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How they toiled and sweated to get the hay in

Animal Farm (10)

Read the extract given below and answer the questions that follow:

How they toiled and sweated to get the hay in! But their efforts were rewarded, for the harvest was an even bigger success than they had planned. Sometimes the work was hard;...

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Describe Sibia's experience at the Bazaar

Collection of Short Stories (10)

Answer the following questions with reference to Norah Burke’s short story "The Blue Bead"

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So the little girl walked about the streets on her naked feet

Collection of Short Stories (10)

So the little girl walked about the streets on her naked feet, which were red and blue with cold. In her old apron she carried a great many matches, and she had a packet of them in her hand as well.

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Well, Mr. Easton, if you will make me speak first, I suppose I must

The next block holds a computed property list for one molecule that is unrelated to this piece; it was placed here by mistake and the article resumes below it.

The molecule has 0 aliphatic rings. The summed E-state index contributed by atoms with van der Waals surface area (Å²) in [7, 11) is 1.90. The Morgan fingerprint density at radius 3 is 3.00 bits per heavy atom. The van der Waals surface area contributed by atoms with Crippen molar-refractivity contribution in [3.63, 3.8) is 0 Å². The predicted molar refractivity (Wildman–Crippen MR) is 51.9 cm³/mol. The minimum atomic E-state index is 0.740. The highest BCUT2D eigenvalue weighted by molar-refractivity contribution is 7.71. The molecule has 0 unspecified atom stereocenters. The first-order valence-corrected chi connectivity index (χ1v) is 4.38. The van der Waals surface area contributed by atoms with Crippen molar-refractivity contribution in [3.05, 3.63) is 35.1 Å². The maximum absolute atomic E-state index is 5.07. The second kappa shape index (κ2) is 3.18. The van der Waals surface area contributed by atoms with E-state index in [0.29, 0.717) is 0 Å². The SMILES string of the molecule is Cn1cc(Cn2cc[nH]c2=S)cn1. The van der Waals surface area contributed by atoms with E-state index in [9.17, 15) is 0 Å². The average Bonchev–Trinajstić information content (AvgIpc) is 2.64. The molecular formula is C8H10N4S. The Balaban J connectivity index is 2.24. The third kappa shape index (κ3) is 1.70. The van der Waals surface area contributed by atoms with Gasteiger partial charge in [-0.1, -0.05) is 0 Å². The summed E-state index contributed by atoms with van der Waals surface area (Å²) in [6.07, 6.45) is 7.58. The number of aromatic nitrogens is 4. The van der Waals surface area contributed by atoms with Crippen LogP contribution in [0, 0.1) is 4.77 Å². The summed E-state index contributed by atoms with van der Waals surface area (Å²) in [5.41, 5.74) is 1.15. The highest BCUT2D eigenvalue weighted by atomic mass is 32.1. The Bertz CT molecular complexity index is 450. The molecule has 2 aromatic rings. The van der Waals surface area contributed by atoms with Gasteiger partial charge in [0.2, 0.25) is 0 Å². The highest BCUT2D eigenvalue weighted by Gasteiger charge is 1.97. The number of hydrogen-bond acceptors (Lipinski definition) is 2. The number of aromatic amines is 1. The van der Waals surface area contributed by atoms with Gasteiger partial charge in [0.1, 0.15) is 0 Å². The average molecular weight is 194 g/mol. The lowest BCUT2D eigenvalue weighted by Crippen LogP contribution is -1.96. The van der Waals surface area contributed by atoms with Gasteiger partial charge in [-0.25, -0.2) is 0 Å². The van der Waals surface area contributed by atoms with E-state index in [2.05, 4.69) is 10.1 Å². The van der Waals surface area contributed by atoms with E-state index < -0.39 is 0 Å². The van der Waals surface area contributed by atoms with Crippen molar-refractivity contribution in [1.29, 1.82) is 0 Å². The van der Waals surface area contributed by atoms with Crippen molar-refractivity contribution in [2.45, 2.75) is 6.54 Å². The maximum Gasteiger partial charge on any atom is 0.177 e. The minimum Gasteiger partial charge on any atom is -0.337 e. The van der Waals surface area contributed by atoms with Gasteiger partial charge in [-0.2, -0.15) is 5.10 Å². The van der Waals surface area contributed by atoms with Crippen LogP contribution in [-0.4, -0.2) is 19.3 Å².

Collection of Short Stories (10)

Read the extract given below and answer the questions that follow:

"Well, Mr. Easton, if you will make me speak first, I suppose I must. Don't you ever recognize old friends when you meet them in the West?"

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Abou Ben Adhem (may his tribe increase!)

Collection of Poems (10)

Read the extract given below and answer the questions that follow:

Abou Ben Adhem (may his tribe increase!)
Awoke one night from a deep dream of peace,

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But a caged bird stands on the grave of dreams

Collection of Poems (10)

Read the extract given below and answer the questions that follow:

But a caged bird stands on the grave of dreams
His shadow shouts on a nightmare scream
His wings are clipped and his feet are tied
So he opens his throat to sing.

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Bangle sellers are we who bear

Collection of Poems (10)

Read the extract given below and answer the questions that follow:

Bangle sellers are we who bear
Our shining loads to the temple fair...

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Trotter: It’s true, isn’t it, that Jimmy, the child who died